You might associate beheading machines with the guillotine, made famous during the French Revolution. But the Scots invented another solution for mechanised beheading over 200 years earlier: The Maiden. You can see this fearsome object on permanent display in the Kingdom of the Scots gallery at the National Museum of Scotland.
Used between 1564-1710
Primarily made of oak with a lead weight and iron blade
Height 4m x length 3m x width 3m
Gifted by the Lord Provost and Magistrates of Edinburgh
Kingdom of the Scots, Level 1, National Museum of Scotland
Did you know?
During the 145 years it was used, the Maiden claimed over 150 victims.
Between 1564 and 1710 the Maiden was used to publicly behead over 150 criminals and political opponents of the crown.
Before 1564, beheading was usually done by axe or sword in Scotland, but this could be messy. An executioner would sometimes need several attempts before he was able to successfully sever head from body. Beheading machines were more efficient in this respect, but they also must have made these executions look more modern and awe-inspiring to the public attending these spectacles.
Present day street name sign for Castlehill / Lawnmarket in Edinburgh.
Executions took place in large open spaces. A platform was built for each execution so that people could see the Maiden more easily. Large crowds turned up to see others being punished for their crimes.
Executions using the Maiden are known to have taken place in Castlehill, Grassmarket and High Cross off the High Street in Edinburgh, just minutes from the site where the National Museum of Scotland now stands.
The condemned from all parts of Scotland were brought to Edinburgh to be executed. The records of the Judiciary Court of the time document various crimes that might result in a Maiden-aided beheading: these include murder, incest, stealing, treason, adultery, forgery and robbery.
Ironically, the person believed to have introduced the idea for a beheading machine to Scotland – James Douglas – was himself executed on 2 June 1581 by the Maiden. An extract from the records of the Scottish Judiciary at the time records his execution.
“1581. June 2. - James Earl of Morton - comprising the murder of King Henry (Darnley) in the year 1568. Cross. P.
Present day Greyfriars Kirk yard, opposite the National Museum of Scotland.
James Douglas, 4th Earl of Morton, ruled Scotland from 1572 to 1578 during the minority of James VI. He worked hard to maintain a friendship with England, dealing ruthlessly with Mary, Queen of Scots' supporters.
He was implicated in the murder of Mary's second husband, Lord Darnley, but wasn’t arrested until 1580 – 13 years after Darnley's death. His trial took place at Edinburgh's Tolbooth on 1 June 1581. The jury consisted mainly of Morton's enemies, including Lord Oglivie, who had previously been imprisoned by Morton.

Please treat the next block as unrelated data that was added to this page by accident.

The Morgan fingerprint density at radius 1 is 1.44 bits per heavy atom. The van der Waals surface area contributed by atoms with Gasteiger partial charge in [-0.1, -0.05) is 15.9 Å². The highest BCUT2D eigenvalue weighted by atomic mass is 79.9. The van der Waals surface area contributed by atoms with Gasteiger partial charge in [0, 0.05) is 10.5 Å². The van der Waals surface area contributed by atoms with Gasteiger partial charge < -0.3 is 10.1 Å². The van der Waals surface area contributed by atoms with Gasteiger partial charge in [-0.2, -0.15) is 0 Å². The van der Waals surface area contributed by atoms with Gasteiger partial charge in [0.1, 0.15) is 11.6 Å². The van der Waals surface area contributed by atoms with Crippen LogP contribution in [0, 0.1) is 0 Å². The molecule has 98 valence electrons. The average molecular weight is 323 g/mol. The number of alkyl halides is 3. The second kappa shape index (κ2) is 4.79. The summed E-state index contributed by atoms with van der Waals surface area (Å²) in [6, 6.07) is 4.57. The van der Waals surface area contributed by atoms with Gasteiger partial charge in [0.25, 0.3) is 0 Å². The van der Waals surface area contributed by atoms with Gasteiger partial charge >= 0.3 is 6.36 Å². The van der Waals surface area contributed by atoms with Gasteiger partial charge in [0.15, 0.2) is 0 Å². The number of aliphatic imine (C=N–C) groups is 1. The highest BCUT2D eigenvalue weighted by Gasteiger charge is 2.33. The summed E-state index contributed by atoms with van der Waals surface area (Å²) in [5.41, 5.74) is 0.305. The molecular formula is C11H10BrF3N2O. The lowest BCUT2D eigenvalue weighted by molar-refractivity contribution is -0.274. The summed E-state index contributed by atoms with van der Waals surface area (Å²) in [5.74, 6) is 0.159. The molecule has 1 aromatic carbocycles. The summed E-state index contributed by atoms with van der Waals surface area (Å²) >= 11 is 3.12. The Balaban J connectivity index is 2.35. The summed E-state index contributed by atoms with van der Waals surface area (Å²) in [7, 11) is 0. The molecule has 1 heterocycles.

Unsurprisingly, Morton was found guilty and sentenced to be hanged. However, King James VI intervened and ordered execution by the Maiden.
At 16:00 the following day, Morton reached his place of execution at the Mercat Cross, Edinburgh. A great crowd gathered to see 'justice' being done. Having mounted the platform, Morton swore his innocence saying,
“King shall lose a guid servant this day.
After a short prayer, the minister of St Giles Cathedral, Morton placed his head on the block. An iron bar was pulled down across the back of his neck to stop him lifting his head. Morton cried out,
“Lord Jesus receive my soul!
Like most political prisoners, Morton's head was put on public display at the as a warning to others. His body was buried in the local churchyard of Greyfriars, 300 metres from where the execution took place.
As the Maiden was used for over 100 years, it required periodic maintenance to keep it in good working order. There were costs associated with this maintenance and here are some extracts from the records of the Treasurer, Jhoun Watsoun, with details.
"From the Discharge of the compte of Mr Robert Glen, Thesaurer of the Burgh of Edinburgh begynnand at Mychaelmas in the zeir of God 1564, and ended at Mychaelmas in the zeir of God 1564."
"the Compte of the Heding Aix maid the tyme if the comptaris office, as efter followis, at command of the Provest, Baillies, & Counsale."
Close up of the blade of the Maiden.
The Maiden stopped being used for public executions in 1710. However, public executions continued in Edinburgh until 1864 when George Bryce, the Ratho murderer, was executed by hanging. His execution took place on the corner of the present-day George VI bridge and Lawnmarket, now the site of the French Consulate.
View the Maiden for yourself in the Monarchy and Power display, on Level 1 of the Scotland galleries at the National Museum of Scotland.